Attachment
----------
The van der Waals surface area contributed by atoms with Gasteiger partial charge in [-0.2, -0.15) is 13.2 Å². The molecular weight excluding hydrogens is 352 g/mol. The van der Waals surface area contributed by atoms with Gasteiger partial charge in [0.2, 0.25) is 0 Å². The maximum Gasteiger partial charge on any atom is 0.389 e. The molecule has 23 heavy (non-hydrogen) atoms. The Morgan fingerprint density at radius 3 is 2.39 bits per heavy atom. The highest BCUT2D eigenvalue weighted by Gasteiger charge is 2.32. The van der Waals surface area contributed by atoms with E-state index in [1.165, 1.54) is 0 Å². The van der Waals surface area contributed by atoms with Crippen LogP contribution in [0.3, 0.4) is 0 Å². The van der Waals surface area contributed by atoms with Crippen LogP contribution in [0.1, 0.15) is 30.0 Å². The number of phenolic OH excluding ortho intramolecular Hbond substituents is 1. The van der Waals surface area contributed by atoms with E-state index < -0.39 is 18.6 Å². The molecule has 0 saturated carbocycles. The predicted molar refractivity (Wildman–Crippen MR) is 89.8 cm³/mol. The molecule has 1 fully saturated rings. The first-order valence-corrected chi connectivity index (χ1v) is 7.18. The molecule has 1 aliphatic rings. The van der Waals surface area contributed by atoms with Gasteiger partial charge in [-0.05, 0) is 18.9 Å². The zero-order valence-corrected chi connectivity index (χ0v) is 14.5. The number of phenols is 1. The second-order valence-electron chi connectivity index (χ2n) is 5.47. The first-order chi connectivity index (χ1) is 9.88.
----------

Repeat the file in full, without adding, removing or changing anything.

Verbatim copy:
The van der Waals surface area contributed by atoms with Gasteiger partial charge in [-0.2, -0.15) is 13.2 Å². The molecular weight excluding hydrogens is 352 g/mol. The van der Waals surface area contributed by atoms with Gasteiger partial charge in [0.2, 0.25) is 0 Å². The maximum Gasteiger partial charge on any atom is 0.389 e. The molecule has 23 heavy (non-hydrogen) atoms. The Morgan fingerprint density at radius 3 is 2.39 bits per heavy atom. The highest BCUT2D eigenvalue weighted by Gasteiger charge is 2.32. The van der Waals surface area contributed by atoms with E-state index in [1.165, 1.54) is 0 Å². The van der Waals surface area contributed by atoms with Crippen LogP contribution in [0.3, 0.4) is 0 Å². The van der Waals surface area contributed by atoms with Crippen LogP contribution in [0.1, 0.15) is 30.0 Å². The number of phenolic OH excluding ortho intramolecular Hbond substituents is 1. The van der Waals surface area contributed by atoms with E-state index < -0.39 is 18.6 Å². The molecule has 0 saturated carbocycles. The predicted molar refractivity (Wildman–Crippen MR) is 89.8 cm³/mol. The molecule has 1 fully saturated rings. The first-order valence-corrected chi connectivity index (χ1v) is 7.18. The molecule has 1 aliphatic rings. The van der Waals surface area contributed by atoms with Gasteiger partial charge in [-0.05, 0) is 18.9 Å². The zero-order valence-corrected chi connectivity index (χ0v) is 14.5. The number of phenols is 1. The second-order valence-electron chi connectivity index (χ2n) is 5.47. The first-order chi connectivity index (χ1) is 9.88.